When does diplomacy become appeasement?

Diplomacy is the best way to conduct relations between countries to avoid direct confrontations, military or economic. It’s diplomatic relations that help countries channel their views and coordinate them for a collective or bilateral actions.

Appeasement shouldn’t be just face-saving for the weak party. It should be based on solid grounds to last. Saddam gave in to Iran when he was weak. But once the new Iranian regime was militarily weak, he launched military actions that lasted till his invasion of Kuwait in 1991.

After the Second World War the USA and its allies made peace agreement with their enemies Italy, Germany, and Japan based on turning a new page and helping them to become powerful again without threatening world peace.

Currently, appeasement should be based on helping the weak side to have the possibility to stay in power on condition of honouring the agreements to keep a balance of power. Seeking to annihilate an enemy outright can prove impossible, if that enemy has the means to rise from its ashes. In Iraq, there are reports of arrests and death of terrorist resistance key figures, but violence isn’t over there. Afghanistan still has no-go areas even for the heavily armed international forces operating there.

Countries with uneasy relations have different means to talk. Either directly at different levels from the level of ambassadors to that of head of states. There is the means of intermediation as it happened in Qatar between the Lebanese. The most failed intermediations are between Hamas and Fatah despite efforts by many Arab countries like Saudi Arabia, Egypt and Yemen. For these, they can agree just to talk at best without honouring their agreements, especially those signed in Mecca. This is the result of the interference of outside forces like Iran.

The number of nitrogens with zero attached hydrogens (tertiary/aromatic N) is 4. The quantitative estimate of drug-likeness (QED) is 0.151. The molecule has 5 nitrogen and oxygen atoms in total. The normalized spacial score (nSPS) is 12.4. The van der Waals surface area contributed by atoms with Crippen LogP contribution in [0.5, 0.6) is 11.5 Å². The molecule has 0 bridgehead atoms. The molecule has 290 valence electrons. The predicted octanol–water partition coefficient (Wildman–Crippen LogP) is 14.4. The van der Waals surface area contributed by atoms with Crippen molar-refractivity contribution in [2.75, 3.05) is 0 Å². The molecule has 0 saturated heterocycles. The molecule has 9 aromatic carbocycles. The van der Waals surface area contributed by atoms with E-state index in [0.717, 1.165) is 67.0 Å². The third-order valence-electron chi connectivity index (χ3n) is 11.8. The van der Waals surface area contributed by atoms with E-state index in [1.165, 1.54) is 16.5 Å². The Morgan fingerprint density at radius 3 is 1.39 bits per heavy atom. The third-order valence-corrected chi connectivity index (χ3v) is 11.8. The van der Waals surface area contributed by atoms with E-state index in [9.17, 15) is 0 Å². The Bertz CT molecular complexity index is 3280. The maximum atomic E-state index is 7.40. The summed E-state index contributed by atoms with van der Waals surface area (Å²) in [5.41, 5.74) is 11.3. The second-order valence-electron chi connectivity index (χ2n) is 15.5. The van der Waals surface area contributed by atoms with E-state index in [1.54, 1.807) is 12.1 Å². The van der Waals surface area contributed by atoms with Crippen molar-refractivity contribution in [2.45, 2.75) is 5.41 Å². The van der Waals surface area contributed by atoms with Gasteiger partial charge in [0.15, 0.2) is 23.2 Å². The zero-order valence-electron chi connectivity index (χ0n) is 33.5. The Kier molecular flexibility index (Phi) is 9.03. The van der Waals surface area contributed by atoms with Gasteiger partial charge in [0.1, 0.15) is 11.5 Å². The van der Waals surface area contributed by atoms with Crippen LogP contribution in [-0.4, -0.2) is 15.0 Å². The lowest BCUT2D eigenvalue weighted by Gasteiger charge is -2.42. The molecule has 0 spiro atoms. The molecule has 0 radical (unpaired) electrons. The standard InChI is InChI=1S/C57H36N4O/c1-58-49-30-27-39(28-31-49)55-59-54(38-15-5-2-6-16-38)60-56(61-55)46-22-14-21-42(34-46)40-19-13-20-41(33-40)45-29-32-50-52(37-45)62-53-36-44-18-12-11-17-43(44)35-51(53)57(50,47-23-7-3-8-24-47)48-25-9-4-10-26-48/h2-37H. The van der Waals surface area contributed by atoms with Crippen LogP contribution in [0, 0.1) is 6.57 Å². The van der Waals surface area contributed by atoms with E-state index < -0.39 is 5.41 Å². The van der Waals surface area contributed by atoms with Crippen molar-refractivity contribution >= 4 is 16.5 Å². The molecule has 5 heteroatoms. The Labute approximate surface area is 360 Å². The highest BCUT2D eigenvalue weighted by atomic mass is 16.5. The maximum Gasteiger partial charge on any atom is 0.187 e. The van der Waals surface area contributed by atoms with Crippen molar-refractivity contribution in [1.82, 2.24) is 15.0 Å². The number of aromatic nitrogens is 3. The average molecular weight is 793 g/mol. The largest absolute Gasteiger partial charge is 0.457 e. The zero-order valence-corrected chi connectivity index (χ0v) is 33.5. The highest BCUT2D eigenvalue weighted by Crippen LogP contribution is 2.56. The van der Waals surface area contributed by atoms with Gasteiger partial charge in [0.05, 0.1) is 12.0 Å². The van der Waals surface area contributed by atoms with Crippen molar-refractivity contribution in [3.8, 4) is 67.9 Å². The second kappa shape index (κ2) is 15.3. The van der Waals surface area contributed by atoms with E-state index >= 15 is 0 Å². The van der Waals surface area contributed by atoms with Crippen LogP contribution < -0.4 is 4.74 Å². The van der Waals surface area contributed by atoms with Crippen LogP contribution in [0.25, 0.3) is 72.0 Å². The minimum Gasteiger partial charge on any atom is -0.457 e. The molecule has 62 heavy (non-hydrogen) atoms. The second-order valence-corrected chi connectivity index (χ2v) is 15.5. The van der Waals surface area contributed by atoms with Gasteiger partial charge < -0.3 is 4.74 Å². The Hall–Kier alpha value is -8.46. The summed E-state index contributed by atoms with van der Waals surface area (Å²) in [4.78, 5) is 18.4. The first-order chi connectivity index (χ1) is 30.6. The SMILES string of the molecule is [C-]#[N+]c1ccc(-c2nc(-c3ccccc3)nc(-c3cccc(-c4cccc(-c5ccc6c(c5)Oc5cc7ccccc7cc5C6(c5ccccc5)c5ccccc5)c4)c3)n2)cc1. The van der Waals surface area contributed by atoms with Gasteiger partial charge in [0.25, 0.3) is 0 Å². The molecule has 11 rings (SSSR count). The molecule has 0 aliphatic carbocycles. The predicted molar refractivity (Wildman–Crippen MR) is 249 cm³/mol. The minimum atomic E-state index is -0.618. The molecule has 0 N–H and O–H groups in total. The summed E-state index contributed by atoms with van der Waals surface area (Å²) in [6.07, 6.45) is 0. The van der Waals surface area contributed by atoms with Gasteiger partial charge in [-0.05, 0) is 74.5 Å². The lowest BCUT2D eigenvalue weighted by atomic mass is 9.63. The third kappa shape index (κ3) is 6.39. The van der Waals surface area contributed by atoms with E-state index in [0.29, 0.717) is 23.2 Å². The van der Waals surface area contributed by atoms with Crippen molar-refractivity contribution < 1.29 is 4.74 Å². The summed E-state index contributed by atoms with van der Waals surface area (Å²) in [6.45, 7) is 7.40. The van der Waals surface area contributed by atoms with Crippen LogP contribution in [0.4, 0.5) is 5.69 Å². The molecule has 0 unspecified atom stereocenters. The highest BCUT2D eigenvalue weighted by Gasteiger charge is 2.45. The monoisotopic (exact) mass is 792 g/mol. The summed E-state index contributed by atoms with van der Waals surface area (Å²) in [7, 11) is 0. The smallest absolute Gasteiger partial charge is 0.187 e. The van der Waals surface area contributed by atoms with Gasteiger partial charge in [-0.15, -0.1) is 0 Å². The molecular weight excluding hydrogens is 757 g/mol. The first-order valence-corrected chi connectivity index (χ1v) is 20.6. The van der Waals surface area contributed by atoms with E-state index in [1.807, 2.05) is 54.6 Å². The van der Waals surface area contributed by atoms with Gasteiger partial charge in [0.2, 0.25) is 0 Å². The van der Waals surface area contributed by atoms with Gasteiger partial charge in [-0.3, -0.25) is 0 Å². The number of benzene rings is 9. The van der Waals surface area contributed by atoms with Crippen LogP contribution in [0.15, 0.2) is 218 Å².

The other level of talk can be carried by international organisations like the UN. There have been some successes about this, at least for appeasement. Morocco and the Polisario Front were at open war from 1976 to 1991, the year in which they agreed to a ceasefire, holding up to now. They started direct negotiations last year. The problem isn’t resolved. But at least diplomatic initiatives have put a brake to their military confrontations. There were no causalities from either side since 1991.

The success of diplomacy depends on the will of the parties to have normal relationship. They can discard military actions to solve their problems if that proves to be costly for both sides. But there are other means to perpetuate the conflict by having no bilateral cooperation or economic exchange. The US has used economic embargo against Cuba as a means to fight its communist regime. Talking to any Cuban politician is still considered a crime.

Diplomacy becomes appeasement only when the parties find military confrontation is of no good to either side, despite the possession of the weapons and the soldiers to do so. Diplomacy in many cases becomes a stick and carrot to solve a problem. The case of Iran shows this when the West has used economic incentives to dissuade it from pursuing its nuclear programme, while at the same time it is imposing gradual sanctions on it, when the US politicians are blowing hot and cold about a possible military strike.

As long as countries that are the centre of major international diplomatic crises are piling weapons and sophisticating them, there is no guarantee that there will be no temptations to use them as a gamble to solve a situation that diplomacy has failed to do.

Appeasement can be possible when all parties see eye to eye. But as there are deep divergence between the parties that can’t live side by side, skirmishes, bomb attacks and wars will remain an inevitable outcome in a world that historically has innumerable record of wars.

No one has a magic wand to put an end to armed actions as long as there are military and diplomatic options. Each option is valued according to the results it can yield. Appeasement and confrontations will remain the reality governing the thinking of politicians, either for their survival or the survival of their countries.

Diplomacy, if it can’t solve problems and make things better, should keep “safely” bad situations the way they are before they become dangerously worse.

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